Can being skinny lead to depression in both men and women?
According to researchers at the Seoul National University of Medicine, yes it does.
In the first study to link depression with underweight body types, the research found that both men and women can be impacted by negative thoughts about being too skinny.
Researchers were not able to determine which was the cause and effect — if depression led to being thin, or if being thin triggered depression.
However, after analyzing data from over 180 past studies, they were able to find that when it comes to obesity in particular, the risk for depression increases as people pack on more pounds.
This seems to affect women more than men.
“It seems that the current ideal of thinness affects women more than their male counterparts and causes more psychological distress in women, which can, in turn, lead to depression,” the study states.
But knowing that both sides of the spectrum is associated with depression in either sex, researchers say physicians and other medical professionals should pay attention to the mental health of people who are both over and underweight.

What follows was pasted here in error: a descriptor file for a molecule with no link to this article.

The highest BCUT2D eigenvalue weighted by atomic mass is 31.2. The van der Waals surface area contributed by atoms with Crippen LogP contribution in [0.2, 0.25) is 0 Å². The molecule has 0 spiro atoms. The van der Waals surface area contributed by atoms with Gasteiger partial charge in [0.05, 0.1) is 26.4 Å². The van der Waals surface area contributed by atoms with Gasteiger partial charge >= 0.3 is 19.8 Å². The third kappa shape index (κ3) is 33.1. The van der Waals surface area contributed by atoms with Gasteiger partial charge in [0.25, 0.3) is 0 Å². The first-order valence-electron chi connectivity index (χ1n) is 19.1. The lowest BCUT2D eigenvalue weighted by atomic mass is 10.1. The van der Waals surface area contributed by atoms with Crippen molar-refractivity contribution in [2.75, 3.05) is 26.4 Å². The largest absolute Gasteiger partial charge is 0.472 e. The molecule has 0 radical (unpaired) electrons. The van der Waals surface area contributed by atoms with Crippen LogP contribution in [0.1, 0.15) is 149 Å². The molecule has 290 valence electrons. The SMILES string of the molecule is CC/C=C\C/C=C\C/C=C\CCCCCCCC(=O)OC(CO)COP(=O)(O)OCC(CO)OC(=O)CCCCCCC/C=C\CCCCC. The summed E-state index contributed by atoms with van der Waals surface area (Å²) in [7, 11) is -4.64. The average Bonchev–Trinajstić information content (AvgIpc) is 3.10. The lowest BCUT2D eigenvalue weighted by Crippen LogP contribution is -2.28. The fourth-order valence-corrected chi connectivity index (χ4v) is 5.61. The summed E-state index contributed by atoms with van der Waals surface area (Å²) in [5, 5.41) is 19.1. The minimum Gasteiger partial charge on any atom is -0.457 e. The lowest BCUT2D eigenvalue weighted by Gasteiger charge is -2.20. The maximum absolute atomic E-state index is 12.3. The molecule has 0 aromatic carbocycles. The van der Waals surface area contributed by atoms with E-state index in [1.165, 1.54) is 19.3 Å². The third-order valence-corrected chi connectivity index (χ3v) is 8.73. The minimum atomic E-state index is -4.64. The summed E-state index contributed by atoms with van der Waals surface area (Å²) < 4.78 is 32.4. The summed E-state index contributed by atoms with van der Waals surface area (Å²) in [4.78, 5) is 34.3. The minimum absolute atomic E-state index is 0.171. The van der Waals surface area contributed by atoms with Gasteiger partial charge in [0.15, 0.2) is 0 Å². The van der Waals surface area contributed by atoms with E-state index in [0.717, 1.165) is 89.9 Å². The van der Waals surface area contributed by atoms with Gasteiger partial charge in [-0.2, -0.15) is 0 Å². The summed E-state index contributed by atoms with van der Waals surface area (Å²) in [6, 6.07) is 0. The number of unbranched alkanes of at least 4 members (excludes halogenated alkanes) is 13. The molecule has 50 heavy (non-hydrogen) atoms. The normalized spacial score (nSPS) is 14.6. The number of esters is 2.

The study was published in the British Journal of Psychiatry.
Studies linking weight and/or weight loss and depression have varied in their findings over the years.
One study by the Society for the Study of Ingestive Behavior in 2009 concluded that weight loss improves the mood of depressed people who are a part of a six-month behavioral weight-loss support program.
In fact, patients reported greater improvements in their symptoms of depression after losing eight per cent of their initial body weight.
READ MORE: Physical source of depression located: study
On the other hand, another study by the University College London in 2014 argues that weight loss in overweight and obese adults negatively impacts one’s mental health.
The study looked at almost 2,000 overweight and obese adults in the U.K. It found that people who lost five per cent or more of their body weight over a four-year period showed great changes in their physical health, but were more likely to report being depressed than those who stayed within five per cent of their original weight.
As of 2014, about 20 per cent of Canadians over the age of 18 — or 5.3 million adults — are obese, Statistics Canada reports.
The rate for obesity is higher among men than women (about 22 per cent and 19 per cent, respectively).
And according to the Canadian Mental Health Association (CMHA), about eight per cent of adults will experience major depression at some point in their lives.
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